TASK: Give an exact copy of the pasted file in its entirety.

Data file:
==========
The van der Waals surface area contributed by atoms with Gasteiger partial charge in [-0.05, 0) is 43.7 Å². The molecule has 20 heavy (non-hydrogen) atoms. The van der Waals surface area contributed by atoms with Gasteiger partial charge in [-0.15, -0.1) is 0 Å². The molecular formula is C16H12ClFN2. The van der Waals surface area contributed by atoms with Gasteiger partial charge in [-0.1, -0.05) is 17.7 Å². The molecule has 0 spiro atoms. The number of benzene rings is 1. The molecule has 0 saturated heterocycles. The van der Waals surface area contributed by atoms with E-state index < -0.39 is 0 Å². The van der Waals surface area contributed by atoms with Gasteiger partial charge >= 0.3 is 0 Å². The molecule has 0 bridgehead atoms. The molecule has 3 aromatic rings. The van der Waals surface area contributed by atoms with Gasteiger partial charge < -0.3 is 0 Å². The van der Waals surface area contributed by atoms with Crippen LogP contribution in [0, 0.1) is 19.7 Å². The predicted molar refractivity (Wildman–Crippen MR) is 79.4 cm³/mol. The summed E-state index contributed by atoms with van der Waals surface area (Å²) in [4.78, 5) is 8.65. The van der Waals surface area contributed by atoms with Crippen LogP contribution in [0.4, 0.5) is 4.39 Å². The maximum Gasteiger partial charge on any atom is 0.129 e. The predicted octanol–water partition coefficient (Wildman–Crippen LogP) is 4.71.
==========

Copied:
The van der Waals surface area contributed by atoms with Gasteiger partial charge in [-0.05, 0) is 43.7 Å². The molecule has 20 heavy (non-hydrogen) atoms. The van der Waals surface area contributed by atoms with Gasteiger partial charge in [-0.15, -0.1) is 0 Å². The molecular formula is C16H12ClFN2. The van der Waals surface area contributed by atoms with Gasteiger partial charge in [-0.1, -0.05) is 17.7 Å². The molecule has 0 spiro atoms. The number of benzene rings is 1. The molecule has 0 saturated heterocycles. The van der Waals surface area contributed by atoms with E-state index < -0.39 is 0 Å². The van der Waals surface area contributed by atoms with Gasteiger partial charge >= 0.3 is 0 Å². The molecule has 0 bridgehead atoms. The molecule has 3 aromatic rings. The van der Waals surface area contributed by atoms with Gasteiger partial charge < -0.3 is 0 Å². The van der Waals surface area contributed by atoms with Crippen LogP contribution in [0, 0.1) is 19.7 Å². The predicted molar refractivity (Wildman–Crippen MR) is 79.4 cm³/mol. The summed E-state index contributed by atoms with van der Waals surface area (Å²) in [4.78, 5) is 8.65. The van der Waals surface area contributed by atoms with Crippen LogP contribution in [0.4, 0.5) is 4.39 Å². The maximum Gasteiger partial charge on any atom is 0.129 e. The predicted octanol–water partition coefficient (Wildman–Crippen LogP) is 4.71.